Associations and Nonprofits Do More With Less

August 2010 Inview

Associations and Nonprofits Do More With Less

Despite anecdotal evidence that suggests a steady loss of association and nonprofit employment and predictions that as many as 100,000 organizations have disappeared as a result of the recession, nonprofits are surviving. A Johns Hopkins Nonprofit Listening Post Project survey conducted earlier this year found the while financial battering and increased demands nonprofits are experiencing on in the current recession are taking a serious toll on both their crucial human resources and their ability to deliver vital programs and services, nonprofits have displayed enormous resilience and a strong commitment to their critical missions. Most organizations are holding employment steady or actually adding staff, according to the Johns Hopkins report, though many of these are finding it difficult to maintain existing services.

Since the recession has increased the demand for critical nonprofit services among individuals, families, and communities, even the organizations that have avoided job losses are likely feeling significant strains as they are being called on to do more without additional resources. Demonstrating this, among the 46 percent of respondents that reported no net job losses or gains over the previous six months, nearly 40 percent indicated that they lack adequate staff to deliver their programs or services, and another four percent noted that they have only been able to deliver their programs or services through the assistance of new volunteers.

Thus, while fewer small organizations reported employment declines, the overall percentage decline in employment among this group of organizations was considerably higher than for the sample as a whole (six percent reduction versus an 0.4 percent increase for all respondents).

Beyond reducing their workforces, even larger proportions of respondents have had to take other steps that are placing serious strains on their employees and, in many cases, on their ability to deliver their mission-critical programs and services. As evidence of this, over the previous six months alone:  

  • Nearly half of all respondents (49 percent) refined job descriptions, often a euphemism for increasing employee workloads and assigning the responsibilities of laid- off staff to the remaining employees.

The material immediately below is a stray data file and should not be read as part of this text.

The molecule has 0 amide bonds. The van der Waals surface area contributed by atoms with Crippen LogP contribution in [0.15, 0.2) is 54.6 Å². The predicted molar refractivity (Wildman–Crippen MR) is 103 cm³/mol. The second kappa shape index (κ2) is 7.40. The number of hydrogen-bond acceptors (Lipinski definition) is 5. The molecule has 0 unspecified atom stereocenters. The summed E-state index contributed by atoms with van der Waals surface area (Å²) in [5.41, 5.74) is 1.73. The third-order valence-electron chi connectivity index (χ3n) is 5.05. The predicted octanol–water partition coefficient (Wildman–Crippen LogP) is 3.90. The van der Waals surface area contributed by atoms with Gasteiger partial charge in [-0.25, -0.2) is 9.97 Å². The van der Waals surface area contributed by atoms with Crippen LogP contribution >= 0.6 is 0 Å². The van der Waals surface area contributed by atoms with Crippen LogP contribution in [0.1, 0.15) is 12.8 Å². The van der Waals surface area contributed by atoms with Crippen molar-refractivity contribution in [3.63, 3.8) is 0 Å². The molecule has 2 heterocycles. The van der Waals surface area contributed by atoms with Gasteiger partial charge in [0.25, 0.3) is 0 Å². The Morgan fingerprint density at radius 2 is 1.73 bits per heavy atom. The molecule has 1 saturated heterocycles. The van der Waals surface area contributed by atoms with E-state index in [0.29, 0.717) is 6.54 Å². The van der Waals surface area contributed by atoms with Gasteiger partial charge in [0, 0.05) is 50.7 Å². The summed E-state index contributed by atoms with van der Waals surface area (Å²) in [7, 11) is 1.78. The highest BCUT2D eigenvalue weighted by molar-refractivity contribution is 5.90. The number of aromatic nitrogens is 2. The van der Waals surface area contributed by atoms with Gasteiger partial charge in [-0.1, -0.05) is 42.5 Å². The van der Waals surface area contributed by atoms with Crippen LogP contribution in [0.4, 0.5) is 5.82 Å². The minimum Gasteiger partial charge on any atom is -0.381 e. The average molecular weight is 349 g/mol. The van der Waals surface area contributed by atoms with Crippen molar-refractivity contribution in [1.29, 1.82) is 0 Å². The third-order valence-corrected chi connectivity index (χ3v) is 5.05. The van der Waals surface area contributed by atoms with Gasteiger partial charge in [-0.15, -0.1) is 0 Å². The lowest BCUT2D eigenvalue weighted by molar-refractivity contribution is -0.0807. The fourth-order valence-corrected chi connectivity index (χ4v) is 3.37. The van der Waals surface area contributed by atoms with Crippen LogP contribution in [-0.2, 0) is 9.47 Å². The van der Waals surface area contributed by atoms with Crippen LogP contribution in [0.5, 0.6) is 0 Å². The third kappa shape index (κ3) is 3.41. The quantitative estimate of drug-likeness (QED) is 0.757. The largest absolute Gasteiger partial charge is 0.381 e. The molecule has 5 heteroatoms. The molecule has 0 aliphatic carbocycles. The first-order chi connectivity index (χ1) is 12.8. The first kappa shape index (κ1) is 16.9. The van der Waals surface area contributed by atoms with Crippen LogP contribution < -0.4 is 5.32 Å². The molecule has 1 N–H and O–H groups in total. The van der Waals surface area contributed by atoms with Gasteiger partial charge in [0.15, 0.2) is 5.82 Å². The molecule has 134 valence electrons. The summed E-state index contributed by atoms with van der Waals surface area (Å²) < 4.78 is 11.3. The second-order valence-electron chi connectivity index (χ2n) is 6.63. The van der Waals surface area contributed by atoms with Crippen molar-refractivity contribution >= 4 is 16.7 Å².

• Nearly 40 percent of all respondents implemented a salary freeze and 36 percent postponed filling new positions.
  • Substantial numbers of organizations also took other types of action, including increasing staff hours (23 percent) and cutting or reducing benefits (23 percent).

    Perhaps most significantly, these changes are beginning to affect the ability of organizations to carry out their functions. Nearly 40 percent of respondents indicated that they currently lack adequate staff to deliver their programs and services. This is particularly troubling news in light of the increased stress that families and communities are feeling as a result of the ongoing recession.

    Arts and culture organizations and the smallest organizations report the most severe strains in maintaining their activities, with more than 50 percent of the theaters and museums reporting lack of staff to maintain their existing activities.

    Community and economic development groups, orchestras, and family and children service agencies are not far behind, however, with anywhere from 38 to 46 percent of these organizations also reporting difficulties maintaining their existing services.

    Despite the pressures they are under, the nonprofit respondents exhibited striking resilience, according to the summary report of the study, a testament to their strong commitment and passion for their missions. Far from declining, overall employment among the responding organizations actually increased by 0.4 percent between October 2009 and March 2010. This contrasts with the overall 0.4 percent decline in all private jobs in the country and the 0.1 percent decline of jobs in service-sector firms. In addition to the staff readjustments identified earlier, organizations have also developed a variety of additional coping strategies to make sure the current economic pressures do not impede their ability to deliver their programs/services or respond to growing needs.

    Two key strategies being employed by significant proportions of respondents include increasing reliance on volunteers (34 percent) and increasing reliance on contract or part-time workers (29 percent). These strategies were especially common within the arts fields. Moreover, five percent of all respondents noted that they lost staff but managed to add enough volunteers to deliver their full programs/services.

    Nearly a third of all respondents (31 percent) managed to add or expand programs to meet increased need, far more than the proportion that reduced or eliminated programs (18 percent). More than a quarter of all respondents created new positions (27 percent); and 18 percent of all respondents managed to increase staff benefits or wages.

    Click here to access the entire report.

  • Additional Articles




  • Visit Meetings Mean Business